• Though chlorophyll is the major pigment responsible for trapping light, other thylakoid pigments like chlorophyll b, xanthophylls and carotenoids, which are called accessory pigments, also absorb light and transfer the energy to chlorophyll a. Indeed, they not only enable a wider range of wavelength of incoming light to be utilised for photosyntesis but also protect chlorophyll a from photo-oxidation.
  • When we distinguish between light quality, light intensity and the duration of exposure to light, while discussing light as a factor that affects photosynthesis. There is a linear relationship between incident light and \[C{{O}_{2}}\] fixation rates at low light intensities. At higher light intensities, gradually the rate does not show further increase as other factors become limiting.
  • What is interesting to note is that light saturation occurs at 10 per cent of the full sunlight. Hence, except for plants in shade or in dense forests, light is rarely a limiting factor in nature. Increase in incident light beyond a point causes the breakdown of chlorophyll and a decrease in photosynthesis.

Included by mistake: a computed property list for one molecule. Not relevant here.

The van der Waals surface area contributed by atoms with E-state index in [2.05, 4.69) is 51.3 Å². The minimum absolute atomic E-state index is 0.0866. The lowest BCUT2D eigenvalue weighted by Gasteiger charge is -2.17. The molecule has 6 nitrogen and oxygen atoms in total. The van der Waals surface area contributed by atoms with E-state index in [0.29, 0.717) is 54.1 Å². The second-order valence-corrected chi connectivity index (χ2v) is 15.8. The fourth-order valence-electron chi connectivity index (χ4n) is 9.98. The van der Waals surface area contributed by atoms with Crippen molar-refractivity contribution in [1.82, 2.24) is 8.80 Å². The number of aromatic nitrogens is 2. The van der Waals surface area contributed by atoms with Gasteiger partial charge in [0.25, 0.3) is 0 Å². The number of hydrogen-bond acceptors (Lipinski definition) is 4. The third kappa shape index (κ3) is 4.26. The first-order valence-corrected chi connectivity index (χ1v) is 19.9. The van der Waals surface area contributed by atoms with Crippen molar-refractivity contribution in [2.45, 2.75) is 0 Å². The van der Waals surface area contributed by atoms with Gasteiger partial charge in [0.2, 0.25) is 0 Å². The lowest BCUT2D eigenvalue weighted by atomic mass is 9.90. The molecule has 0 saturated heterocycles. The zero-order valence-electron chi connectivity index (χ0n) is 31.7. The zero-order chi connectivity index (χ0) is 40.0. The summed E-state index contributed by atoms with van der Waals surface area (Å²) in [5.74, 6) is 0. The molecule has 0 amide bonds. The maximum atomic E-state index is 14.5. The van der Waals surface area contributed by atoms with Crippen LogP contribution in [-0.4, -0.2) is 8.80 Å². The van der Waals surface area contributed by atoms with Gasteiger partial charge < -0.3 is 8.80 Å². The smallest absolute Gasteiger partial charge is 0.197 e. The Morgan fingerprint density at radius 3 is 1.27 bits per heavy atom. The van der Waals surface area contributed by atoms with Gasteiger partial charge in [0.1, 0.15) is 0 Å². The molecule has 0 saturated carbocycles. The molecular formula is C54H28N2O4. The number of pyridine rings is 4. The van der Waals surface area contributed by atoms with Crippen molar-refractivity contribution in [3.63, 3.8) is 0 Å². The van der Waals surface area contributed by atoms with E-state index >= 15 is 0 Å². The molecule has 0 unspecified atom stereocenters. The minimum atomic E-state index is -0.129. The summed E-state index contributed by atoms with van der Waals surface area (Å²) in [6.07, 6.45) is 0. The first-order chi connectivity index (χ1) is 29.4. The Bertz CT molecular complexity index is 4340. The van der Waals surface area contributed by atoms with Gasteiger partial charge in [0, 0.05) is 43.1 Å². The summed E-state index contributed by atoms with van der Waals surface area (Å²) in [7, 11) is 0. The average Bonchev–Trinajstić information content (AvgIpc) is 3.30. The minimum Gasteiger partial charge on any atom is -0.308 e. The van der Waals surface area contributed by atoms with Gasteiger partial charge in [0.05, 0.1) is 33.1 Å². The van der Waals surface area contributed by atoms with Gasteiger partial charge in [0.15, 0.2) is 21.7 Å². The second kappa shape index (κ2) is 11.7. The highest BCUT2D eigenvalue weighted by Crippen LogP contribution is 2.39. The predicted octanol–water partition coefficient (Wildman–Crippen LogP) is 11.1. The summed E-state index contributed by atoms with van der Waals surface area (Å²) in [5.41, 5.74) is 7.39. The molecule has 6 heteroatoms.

• Carbon dioxide is the major limiting factor for photosynthesis. The concentration of \[C{{O}_{2}}\] is very low in the atmosphere (between \[0.03\]and \[0.04\]per cent). Increase in concentration upto \[0.05\]per cent can cause an increase in \[C{{O}_{2}}\] fixation rates; beyond this the levels can become damaging over longer periods.
  • The fact that \[{{C}_{3}}\] plants respond to higher \[C{{O}_{2}}\] concentration by showing increased rates of photosynthesis leading to higher productivity has been used for some greenhouse crops such as tomatoes and bell pepper. They are allowed to grow in carbon dioxide enriched atmosphere that leads to higher yields.